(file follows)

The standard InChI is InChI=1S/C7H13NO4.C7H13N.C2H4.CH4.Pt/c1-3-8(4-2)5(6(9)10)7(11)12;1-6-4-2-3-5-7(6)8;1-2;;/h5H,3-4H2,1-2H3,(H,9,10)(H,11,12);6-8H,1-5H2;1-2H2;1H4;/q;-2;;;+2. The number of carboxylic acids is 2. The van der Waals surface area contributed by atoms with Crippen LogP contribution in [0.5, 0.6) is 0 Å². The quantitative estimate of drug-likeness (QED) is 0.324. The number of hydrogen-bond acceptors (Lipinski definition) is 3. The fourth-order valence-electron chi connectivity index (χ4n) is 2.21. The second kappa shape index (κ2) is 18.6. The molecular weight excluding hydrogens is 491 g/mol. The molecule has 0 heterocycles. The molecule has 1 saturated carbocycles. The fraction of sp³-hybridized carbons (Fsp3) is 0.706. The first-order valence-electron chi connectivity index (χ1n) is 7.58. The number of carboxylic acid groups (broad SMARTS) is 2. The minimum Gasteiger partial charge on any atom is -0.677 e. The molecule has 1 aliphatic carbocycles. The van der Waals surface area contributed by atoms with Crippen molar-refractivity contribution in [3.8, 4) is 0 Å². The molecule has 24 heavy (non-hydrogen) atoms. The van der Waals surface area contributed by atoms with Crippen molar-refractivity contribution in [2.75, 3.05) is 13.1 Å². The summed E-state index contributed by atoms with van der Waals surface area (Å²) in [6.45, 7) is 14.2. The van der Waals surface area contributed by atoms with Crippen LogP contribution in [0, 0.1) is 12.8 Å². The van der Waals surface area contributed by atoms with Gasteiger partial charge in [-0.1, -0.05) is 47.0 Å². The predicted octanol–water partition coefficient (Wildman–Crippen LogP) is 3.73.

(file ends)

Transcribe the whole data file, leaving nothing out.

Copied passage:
The standard InChI is InChI=1S/C7H13NO4.C7H13N.C2H4.CH4.Pt/c1-3-8(4-2)5(6(9)10)7(11)12;1-6-4-2-3-5-7(6)8;1-2;;/h5H,3-4H2,1-2H3,(H,9,10)(H,11,12);6-8H,1-5H2;1-2H2;1H4;/q;-2;;;+2. The number of carboxylic acids is 2. The van der Waals surface area contributed by atoms with Crippen LogP contribution in [0.5, 0.6) is 0 Å². The quantitative estimate of drug-likeness (QED) is 0.324. The number of hydrogen-bond acceptors (Lipinski definition) is 3. The fourth-order valence-electron chi connectivity index (χ4n) is 2.21. The second kappa shape index (κ2) is 18.6. The molecular weight excluding hydrogens is 491 g/mol. The molecule has 0 heterocycles. The molecule has 1 saturated carbocycles. The fraction of sp³-hybridized carbons (Fsp3) is 0.706. The first-order valence-electron chi connectivity index (χ1n) is 7.58. The number of carboxylic acid groups (broad SMARTS) is 2. The minimum Gasteiger partial charge on any atom is -0.677 e. The molecule has 1 aliphatic carbocycles. The van der Waals surface area contributed by atoms with Crippen molar-refractivity contribution in [3.8, 4) is 0 Å². The molecule has 24 heavy (non-hydrogen) atoms. The van der Waals surface area contributed by atoms with Crippen molar-refractivity contribution in [2.75, 3.05) is 13.1 Å². The summed E-state index contributed by atoms with van der Waals surface area (Å²) in [6.45, 7) is 14.2. The van der Waals surface area contributed by atoms with Crippen LogP contribution in [0, 0.1) is 12.8 Å². The van der Waals surface area contributed by atoms with Gasteiger partial charge in [-0.1, -0.05) is 47.0 Å². The predicted octanol–water partition coefficient (Wildman–Crippen LogP) is 3.73.